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This comes up a lot for me. In SQL Server 2008, I have 3 tables. 2 with unique keys and 1 which is a mapping between them. Example:

People    Events   Schedule
------    ------   --------
PersonId  EventId  ScheduleId
Name      Place    PersonId
                   EventId
                   Rsvp

ScheduleId isn't needed if I make a composite key. I know how to make a composite key like this

ALTER TABLE Schedule ADD CONSTRAINT CK_Schedule_PersonId_EventId
UNIQUE NONCLUSTERED (PersonId, EventId)

but I don't know how to make one that also maps correctly to the foreign keys. How can I do this? Also, if I'm wrong and the ScheduleId way is preferred, please say why.

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2 Answers 2

up vote 4 down vote accepted

ScheduleId is usually preferred for ORMs and it gives an absolutely unique and unchangeable primary key that represents a record. Primary keys should not change. Also it makes dealing with records a bit more easy. You just need to give the id for an update or delete instead of passing in a composite identifier.

You can create the foreign key when you are doing the definition for Schedule:

PersonId int FOREIGN KEY REFERENCES People(PersonId)

or

CONSTRAINT fk_PersonId FOREIGN KEY (PersonId) REFERENCES People(PersonId)

or if you are altering an existing table

ALTER TABLE Schedule ADD CONSTRAINT fk_PersonId
FOREIGN KEY (PersonId) REFERENCES People(PersonId)

And I'll mention that if you do make a composite fk then you should make it the primary key to ensure that it is not only unique but not null.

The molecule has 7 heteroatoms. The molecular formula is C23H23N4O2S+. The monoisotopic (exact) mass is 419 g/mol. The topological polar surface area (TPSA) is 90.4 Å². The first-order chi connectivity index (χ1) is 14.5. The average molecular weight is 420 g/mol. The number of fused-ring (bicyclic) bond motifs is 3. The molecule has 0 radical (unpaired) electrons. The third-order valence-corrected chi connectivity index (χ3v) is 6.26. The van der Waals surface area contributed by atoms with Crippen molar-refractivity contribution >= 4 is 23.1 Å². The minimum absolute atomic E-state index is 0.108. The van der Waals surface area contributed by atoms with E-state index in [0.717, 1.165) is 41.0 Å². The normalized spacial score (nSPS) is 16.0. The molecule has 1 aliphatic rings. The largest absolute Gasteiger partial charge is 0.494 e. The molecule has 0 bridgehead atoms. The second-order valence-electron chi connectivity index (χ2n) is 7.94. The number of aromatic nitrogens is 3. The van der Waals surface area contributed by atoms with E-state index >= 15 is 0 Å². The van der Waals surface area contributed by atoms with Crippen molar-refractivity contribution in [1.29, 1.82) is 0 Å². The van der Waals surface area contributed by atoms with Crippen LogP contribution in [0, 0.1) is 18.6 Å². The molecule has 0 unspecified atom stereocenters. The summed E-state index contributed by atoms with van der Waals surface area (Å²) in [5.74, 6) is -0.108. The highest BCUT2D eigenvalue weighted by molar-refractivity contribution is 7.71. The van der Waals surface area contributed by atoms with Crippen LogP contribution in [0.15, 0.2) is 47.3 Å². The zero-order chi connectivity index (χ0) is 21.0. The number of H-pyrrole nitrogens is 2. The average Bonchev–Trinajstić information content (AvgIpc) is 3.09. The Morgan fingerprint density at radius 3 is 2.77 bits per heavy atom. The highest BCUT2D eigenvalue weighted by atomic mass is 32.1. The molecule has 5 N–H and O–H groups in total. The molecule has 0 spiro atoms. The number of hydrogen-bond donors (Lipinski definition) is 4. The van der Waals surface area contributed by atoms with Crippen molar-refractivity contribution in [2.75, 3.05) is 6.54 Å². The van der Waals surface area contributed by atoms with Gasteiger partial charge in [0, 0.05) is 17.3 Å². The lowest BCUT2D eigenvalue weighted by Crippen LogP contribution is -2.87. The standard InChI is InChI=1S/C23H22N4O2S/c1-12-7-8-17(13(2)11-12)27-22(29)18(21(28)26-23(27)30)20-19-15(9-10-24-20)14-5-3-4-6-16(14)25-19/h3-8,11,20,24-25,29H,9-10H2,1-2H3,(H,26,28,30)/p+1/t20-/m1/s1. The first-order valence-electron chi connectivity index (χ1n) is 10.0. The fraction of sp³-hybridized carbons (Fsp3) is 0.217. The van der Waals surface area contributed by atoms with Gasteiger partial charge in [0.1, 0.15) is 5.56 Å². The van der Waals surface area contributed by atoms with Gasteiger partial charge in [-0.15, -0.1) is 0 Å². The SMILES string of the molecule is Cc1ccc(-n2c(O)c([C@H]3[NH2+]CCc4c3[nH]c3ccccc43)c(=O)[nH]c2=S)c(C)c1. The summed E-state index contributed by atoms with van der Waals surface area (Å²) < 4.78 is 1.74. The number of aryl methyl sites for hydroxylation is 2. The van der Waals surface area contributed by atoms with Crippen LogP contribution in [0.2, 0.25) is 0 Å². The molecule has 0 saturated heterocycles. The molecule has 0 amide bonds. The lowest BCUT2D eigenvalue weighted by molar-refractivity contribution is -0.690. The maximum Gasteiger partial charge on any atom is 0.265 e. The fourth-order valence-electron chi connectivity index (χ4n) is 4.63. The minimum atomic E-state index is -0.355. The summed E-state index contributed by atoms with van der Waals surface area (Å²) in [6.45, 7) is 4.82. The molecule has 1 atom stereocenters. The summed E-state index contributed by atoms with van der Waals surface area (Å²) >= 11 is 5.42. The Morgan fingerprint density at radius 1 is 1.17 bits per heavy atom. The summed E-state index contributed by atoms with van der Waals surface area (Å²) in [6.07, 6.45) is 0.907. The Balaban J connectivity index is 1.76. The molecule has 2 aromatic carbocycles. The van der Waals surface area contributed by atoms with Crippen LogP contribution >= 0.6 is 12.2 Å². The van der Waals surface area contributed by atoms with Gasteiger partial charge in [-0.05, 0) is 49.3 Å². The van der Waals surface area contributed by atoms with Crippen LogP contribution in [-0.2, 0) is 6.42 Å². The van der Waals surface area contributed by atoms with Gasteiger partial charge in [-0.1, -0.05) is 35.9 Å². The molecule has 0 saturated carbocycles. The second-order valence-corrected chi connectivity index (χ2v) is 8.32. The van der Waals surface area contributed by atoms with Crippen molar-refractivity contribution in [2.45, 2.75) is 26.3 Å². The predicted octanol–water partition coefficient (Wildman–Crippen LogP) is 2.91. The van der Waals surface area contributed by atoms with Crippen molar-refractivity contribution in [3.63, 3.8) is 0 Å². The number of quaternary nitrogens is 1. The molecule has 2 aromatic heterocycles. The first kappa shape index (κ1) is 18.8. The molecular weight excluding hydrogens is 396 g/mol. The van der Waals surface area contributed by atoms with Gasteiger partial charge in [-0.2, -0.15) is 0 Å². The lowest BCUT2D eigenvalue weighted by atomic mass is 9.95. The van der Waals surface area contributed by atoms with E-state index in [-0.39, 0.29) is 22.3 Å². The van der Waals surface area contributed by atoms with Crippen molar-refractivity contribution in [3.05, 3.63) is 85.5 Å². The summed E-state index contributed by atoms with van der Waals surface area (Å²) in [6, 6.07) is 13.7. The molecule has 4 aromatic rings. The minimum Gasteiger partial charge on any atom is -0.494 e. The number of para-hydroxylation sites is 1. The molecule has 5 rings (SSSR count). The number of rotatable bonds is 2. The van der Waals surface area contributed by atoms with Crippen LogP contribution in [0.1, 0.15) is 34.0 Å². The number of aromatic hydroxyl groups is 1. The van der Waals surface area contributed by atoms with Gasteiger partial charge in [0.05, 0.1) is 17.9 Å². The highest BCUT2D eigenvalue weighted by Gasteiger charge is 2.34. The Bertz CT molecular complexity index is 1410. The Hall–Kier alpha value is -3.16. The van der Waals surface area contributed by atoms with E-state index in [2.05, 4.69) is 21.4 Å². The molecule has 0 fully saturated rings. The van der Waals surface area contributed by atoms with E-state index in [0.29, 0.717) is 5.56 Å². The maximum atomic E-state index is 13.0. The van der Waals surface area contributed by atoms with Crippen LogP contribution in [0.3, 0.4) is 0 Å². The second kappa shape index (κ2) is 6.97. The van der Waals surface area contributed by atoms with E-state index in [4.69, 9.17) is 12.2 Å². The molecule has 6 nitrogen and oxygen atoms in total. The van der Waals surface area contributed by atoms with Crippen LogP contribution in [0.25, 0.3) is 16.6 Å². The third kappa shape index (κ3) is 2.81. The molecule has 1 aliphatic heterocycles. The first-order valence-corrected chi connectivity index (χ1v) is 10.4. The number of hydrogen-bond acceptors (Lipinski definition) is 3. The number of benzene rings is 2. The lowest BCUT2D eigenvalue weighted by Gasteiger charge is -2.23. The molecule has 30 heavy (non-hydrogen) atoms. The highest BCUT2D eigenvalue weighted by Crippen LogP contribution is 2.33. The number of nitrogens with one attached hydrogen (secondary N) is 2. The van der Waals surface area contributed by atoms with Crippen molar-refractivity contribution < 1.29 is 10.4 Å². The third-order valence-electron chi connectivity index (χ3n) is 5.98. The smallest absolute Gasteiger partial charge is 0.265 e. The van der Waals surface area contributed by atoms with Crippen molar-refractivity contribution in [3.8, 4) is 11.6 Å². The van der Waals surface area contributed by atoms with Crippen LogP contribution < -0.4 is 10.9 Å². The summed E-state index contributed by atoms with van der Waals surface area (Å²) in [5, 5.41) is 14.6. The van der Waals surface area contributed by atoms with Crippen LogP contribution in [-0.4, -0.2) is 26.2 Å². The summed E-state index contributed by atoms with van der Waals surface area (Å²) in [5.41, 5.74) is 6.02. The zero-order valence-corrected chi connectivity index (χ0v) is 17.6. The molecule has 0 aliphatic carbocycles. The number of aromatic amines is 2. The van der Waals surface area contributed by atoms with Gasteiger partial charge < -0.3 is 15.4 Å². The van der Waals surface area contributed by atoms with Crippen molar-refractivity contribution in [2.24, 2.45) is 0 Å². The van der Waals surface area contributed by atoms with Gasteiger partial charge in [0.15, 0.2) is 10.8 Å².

CONSTRAINT pk_Person_Event PRIMARY KEY (PersonId, EventId)
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Do you think I should use a single primary key with a constraint to prevent duplicate pairing, or should I leave that for my business logic to enforce? –  Dinah Dec 23 '09 at 17:51
1  
+1: The scheduleid is also used by lazy programmer who simply don't want the hassle of referencing 2+ columns for a primary key. Also, a composite key doesn't have to be the primary key, but it is the case for this example. –  OMG Ponies Dec 23 '09 at 17:51
1  
@Dinah: A single column primary key and accompanying unique constraints is overcomplicating the situation. If there isn't a use for the single column primary key, make the composite the primary key. –  OMG Ponies Dec 23 '09 at 17:53
1  
@Dinah yes, I would really recommend a single 'surrogate' key as the primary key. And definitely put a constraint on the natural key. Unique and Not null would be good from what I can see. Databases should maintain data integrity and not rely on business code. Just think of multiple apps using the DB and one of them not doing its job correctly. –  Arthur Thomas Dec 23 '09 at 17:58

I will not use composite key in this case due to scalability of database. Suppose if you have 6 foreign keys in your table(Schedule) and ScheduleId is being used in some other tables than I will not use all the 6 foreign keys in upcoming tables. I will try to use ScheduleId as my foreign key.

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